Confessions give us proper balance. So many of the confessions were works that took place with many men hammering out the truth over significant periods of time. For instance, the Westminster Assembly, called by the British Parliament, met primarily from 1643-1648 during the English Civil War. In the press of these times, these men focused on essential doctrines, and you get a sense of truths being given their proper weight or sense of importance in their treatment. In contrast, I once read a confession written by a congregation that a friend of mine was attending. This four page document gave more ink to the clothing the congregants would wear than the Trinity, Scriptures, or gospel! We need the level-headedness the confessions give to us.

Confessions provide the church a source of doctrinal instruction. A great tradition in the church is to teach classes on the catechism or have the ministers use the evening service to preach on topics from the church’s confession or catechism. These practices ensure the church is getting its systematic doctrine taught to it in a consistent and timely way. Every congregation should know clearly what their church believes and be able to be conversant about it.

Confessions keep us from repeating mistakes. Many of the creeds of the church arise out of controversy. Erroneous preachers, heretics, and popes have declared teachings that simply are not true and, in response, the faithful met together to articulate truth to bring greater light to the gospel. So often theological controversies that arise in our day are just rehashes of battles that were fought long ago. For example, the Jehovah’s Witnesses who show up at your door are just repeating the Arian heresy of the fourth century that is soundly refuted in the Nicene Creed. As the old saying goes, “Those ignorant of history are doomed to repeat it.” Knowing our confessions helps us to know the church’s history and avoid this.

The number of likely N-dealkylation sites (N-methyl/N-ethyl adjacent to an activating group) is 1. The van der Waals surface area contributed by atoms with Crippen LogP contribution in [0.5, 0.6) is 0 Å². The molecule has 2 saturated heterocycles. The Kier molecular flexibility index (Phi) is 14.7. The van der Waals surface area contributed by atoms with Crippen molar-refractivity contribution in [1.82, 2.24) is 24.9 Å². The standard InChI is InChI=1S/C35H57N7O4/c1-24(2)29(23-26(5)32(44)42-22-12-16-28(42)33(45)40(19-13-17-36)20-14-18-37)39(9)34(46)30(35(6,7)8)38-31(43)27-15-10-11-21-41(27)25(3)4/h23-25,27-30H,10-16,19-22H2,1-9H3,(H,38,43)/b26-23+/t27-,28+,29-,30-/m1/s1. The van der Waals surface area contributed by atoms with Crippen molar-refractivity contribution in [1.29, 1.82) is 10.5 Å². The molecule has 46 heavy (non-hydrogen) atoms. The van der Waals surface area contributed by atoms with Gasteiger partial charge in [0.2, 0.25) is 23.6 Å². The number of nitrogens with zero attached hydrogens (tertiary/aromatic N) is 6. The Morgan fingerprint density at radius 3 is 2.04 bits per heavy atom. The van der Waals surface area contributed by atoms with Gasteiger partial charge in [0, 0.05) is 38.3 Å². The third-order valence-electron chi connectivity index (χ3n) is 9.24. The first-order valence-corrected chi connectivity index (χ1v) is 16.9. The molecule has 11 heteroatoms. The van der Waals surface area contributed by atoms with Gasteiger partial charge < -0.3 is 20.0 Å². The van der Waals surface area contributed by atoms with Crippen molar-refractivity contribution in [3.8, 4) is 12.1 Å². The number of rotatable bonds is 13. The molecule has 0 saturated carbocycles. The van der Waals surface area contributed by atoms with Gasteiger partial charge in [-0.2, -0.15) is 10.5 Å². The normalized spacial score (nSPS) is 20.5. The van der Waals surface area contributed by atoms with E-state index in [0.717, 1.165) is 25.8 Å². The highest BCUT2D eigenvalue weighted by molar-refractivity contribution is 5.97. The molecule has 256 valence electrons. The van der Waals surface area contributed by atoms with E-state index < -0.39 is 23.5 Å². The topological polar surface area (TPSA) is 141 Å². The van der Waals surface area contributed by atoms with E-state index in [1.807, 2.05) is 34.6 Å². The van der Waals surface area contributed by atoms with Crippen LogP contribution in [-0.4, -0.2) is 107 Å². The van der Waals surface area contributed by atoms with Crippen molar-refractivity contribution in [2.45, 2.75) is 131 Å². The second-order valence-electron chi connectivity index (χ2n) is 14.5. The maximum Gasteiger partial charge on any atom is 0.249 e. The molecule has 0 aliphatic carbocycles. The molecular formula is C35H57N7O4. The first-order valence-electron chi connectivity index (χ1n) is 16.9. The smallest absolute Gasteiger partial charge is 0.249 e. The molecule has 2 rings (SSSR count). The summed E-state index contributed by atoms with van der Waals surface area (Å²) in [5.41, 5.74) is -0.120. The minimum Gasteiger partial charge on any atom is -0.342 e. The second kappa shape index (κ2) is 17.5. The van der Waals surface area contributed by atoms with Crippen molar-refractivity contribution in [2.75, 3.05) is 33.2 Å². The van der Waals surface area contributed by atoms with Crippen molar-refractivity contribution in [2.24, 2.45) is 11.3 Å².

Confessions protect our liberty of conscience. Teachers of God’s Word, knowing they will face a stricter judgement (Jas. 3:1), are to be quite careful what they teach the people of God. They are to know that only God is to be the Lord of people’s conscience. Thus, they should be guarded in their teaching not to impose anything contrary to God’s Word. One safety measure in this regard is to make sure their teaching is consistent with the church’s confession. And one way the people in the pews can judge whether the preaching and teaching of the church is protecting their conscience is to measure its compliance with the confessions.

Confessions promote the peace of the church. Having people make a covenant with the Lord by vowing their allegiance to a clearly identified set of teaching helps encourage like-mindedness among the people of God. They have a system, a standard of weights and measures so to speak, where they can evaluate together truth and righteousness and, when needed, exercise discipline in an orchestrated way. When these truths are taught and believed together by God’s people, they can walk together more faithfully for they are agreed (Amos 3:3).

Stay within the ancient boundaries, friend. There is so much life to be had there.